The Protected Areas and Wildlife Bureau (PAWB) of the Department of Environment and Natural Resources (DENR) is sending a technical team early next week to investigate the reported death of a dugong (Dugong dugon) in Busuanga, Palawan.
This, even as PAWB Director Theresa Mundita S. Lim today reiterates her call on the public to report immediately to the nearest local office of the Department of Environment and Natural Resources (DENR) any sighting or stranding of dugong or any other marine wildlife for proper investigation and rescue.
Lim made the call in the wake of a report that a 2.6-meter male dugong was found dead in a seaweed farm in Busuanga last December 6.
Citing a report by the non-government organization, Community Centred Conservation (C3) Philippines, Lim said the sea mammal had drowned after getting tangled up in a rope in waters about seven meters deep.
“The dugong, just like the dolphin and whale, needs to surface for air periodically,” Lim stressed.
She said the PAWB team will be coordinating with the Palawan Council for Sustainable Development (PCSD) to discuss measures on how such incident can be prevented like developing early warning system, protocol on rescue and release of trapped dugong and other marine animals in fish cages and seaweed farms.
The PAWB also indicated the need to enhance public information efforts to educate local residents.
The London-based C3, which has been working to conserve dugongs in its project site in Busuanga, reported that the entangled dugong was discovered by two young fishermen Samson Ayso and Edwin Gadiano, Jr while they were on their way to go fishing in Sitio Minit in Brgy. Cheey. The two immediately reported the incident to the barangay fisheries and aquatic resources management council chairman Clemente Abaño, who in turn, reported it to the C3 Philippines field office.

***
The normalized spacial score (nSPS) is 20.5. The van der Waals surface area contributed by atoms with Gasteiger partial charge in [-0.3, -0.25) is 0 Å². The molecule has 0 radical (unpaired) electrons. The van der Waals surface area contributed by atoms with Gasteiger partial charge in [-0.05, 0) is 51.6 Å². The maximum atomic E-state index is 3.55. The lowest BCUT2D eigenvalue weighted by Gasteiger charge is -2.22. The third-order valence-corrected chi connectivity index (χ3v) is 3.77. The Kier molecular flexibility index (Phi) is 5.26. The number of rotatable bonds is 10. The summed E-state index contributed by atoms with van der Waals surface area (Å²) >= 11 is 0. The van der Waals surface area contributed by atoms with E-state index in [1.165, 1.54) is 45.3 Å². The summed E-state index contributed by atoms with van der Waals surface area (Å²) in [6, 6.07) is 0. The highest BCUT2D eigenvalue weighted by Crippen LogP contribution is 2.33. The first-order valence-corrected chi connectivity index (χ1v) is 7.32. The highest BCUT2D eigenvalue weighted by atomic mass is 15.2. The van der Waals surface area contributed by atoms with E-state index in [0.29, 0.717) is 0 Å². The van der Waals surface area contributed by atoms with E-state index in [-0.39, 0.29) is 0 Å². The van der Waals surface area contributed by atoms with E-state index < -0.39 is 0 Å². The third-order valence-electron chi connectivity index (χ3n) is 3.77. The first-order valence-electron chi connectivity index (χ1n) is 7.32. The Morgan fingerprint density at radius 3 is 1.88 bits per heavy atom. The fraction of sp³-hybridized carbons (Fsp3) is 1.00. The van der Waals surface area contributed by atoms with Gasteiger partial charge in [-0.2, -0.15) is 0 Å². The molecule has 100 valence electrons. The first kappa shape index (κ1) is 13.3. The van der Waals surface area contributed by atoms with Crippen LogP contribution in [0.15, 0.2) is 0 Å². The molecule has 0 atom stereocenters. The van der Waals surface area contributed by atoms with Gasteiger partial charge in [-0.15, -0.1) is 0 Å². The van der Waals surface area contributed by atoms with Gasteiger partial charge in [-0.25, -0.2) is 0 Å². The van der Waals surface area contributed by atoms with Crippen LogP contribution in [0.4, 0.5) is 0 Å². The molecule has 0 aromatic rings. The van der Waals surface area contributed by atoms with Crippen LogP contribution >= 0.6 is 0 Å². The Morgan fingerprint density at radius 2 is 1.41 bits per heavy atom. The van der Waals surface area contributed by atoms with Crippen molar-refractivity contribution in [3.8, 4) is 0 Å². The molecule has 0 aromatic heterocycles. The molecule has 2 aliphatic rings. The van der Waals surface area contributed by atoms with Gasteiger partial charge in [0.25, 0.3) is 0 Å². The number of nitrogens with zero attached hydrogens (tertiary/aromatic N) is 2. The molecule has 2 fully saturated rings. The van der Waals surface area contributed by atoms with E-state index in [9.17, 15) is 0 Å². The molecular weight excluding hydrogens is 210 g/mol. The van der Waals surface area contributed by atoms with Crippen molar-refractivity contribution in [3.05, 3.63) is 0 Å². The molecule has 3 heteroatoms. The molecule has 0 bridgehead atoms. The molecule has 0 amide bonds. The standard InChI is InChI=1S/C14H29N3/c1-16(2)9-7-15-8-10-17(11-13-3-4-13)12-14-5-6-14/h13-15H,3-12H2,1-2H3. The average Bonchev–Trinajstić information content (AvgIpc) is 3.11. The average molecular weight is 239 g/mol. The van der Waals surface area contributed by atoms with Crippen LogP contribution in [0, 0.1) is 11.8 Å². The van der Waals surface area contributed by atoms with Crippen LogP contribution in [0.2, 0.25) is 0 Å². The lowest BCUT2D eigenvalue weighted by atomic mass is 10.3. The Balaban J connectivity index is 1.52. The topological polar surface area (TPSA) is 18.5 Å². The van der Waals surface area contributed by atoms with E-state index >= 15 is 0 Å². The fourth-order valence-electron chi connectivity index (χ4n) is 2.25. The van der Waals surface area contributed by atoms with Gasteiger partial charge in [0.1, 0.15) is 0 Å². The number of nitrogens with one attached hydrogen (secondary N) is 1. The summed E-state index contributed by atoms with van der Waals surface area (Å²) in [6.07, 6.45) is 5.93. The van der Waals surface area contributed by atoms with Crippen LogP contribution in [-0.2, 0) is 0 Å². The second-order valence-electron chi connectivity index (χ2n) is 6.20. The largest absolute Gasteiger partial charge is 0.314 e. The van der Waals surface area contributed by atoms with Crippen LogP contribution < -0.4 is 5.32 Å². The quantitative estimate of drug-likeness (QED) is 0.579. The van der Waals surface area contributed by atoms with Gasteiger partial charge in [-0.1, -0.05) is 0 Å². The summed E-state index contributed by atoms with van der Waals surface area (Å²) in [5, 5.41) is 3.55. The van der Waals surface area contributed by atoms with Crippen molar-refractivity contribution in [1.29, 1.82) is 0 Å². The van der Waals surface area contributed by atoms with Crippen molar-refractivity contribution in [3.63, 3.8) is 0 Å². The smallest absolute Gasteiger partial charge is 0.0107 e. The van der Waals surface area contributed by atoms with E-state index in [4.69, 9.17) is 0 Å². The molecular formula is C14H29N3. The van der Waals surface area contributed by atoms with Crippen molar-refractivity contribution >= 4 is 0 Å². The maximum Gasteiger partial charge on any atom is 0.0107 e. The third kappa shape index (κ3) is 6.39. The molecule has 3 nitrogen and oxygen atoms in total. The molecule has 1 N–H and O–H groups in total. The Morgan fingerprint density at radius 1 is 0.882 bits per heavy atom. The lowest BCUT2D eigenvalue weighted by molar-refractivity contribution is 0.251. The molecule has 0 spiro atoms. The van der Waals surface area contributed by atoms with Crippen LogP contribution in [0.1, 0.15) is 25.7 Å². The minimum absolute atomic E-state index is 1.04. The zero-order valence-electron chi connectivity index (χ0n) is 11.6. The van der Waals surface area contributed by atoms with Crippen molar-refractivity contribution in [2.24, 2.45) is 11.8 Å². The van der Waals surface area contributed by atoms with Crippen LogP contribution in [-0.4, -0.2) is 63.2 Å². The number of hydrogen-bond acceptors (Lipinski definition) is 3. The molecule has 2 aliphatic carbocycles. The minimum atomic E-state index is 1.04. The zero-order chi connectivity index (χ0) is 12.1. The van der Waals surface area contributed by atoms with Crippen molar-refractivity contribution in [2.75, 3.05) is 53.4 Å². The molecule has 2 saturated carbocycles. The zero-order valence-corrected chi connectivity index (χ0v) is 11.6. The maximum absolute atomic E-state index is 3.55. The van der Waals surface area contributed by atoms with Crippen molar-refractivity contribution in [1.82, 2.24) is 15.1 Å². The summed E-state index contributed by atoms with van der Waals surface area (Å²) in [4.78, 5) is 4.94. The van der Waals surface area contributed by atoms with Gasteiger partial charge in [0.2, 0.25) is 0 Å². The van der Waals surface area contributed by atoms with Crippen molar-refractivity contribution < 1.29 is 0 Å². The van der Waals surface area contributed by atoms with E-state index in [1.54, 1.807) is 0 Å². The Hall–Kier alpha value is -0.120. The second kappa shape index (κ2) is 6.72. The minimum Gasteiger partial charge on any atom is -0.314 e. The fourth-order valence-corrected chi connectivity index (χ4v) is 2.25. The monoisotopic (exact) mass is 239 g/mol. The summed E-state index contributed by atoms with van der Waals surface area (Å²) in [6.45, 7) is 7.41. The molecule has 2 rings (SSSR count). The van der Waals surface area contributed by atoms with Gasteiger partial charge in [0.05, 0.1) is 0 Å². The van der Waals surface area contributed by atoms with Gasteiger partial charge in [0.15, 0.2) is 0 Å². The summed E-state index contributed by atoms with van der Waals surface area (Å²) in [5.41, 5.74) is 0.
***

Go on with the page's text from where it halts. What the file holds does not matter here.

C3 program officers Danica Lopez and Archie Espinosa rushed to the area to secure data and, together with Abaño and some barangay officials, retrieved and buried the dead marine mammal to prevent the residents from eating the meat.
It was believed the dugong had been dead for more than 24 hours before it was discovered.
As herbivores, dugongs (also known as duyong) mainly feed on seagrass and maintain the ecological health of seagrass beds as food and habitat for other marine animals such as pawikan (sea turtles) and smaller fishes. However, they are being slaughtered for their meat, oil, skin and bones.
The seaweed farm, where the dead dugong was discovered, is a known sighting area for the sea mammal. It was the second time this year that a dugong was found dead in Palawan, which is regarded as the animal's final stronghold in the country. Earlier this year, another adult dugong was discovered dead off Coron Island.
The International Union for the Conservation of Nature (IUCN), the world's main authority on the conservation of biological species, lists dugong as threatened and vulnerable to extinction.
In the Philippines, dugong is classified as "critically endangered" and one of the species covered by Republic Act No. 9147, or the Wildlife Resources Conservation and Protection Act.
The law strictly prohibits the killing, hunting, trading, transporting or possession of threatened species and their by-products or derivatives. It imposes the penalty of imprisonment from six to 12 years, or a fine from P100,000 to P1 million. #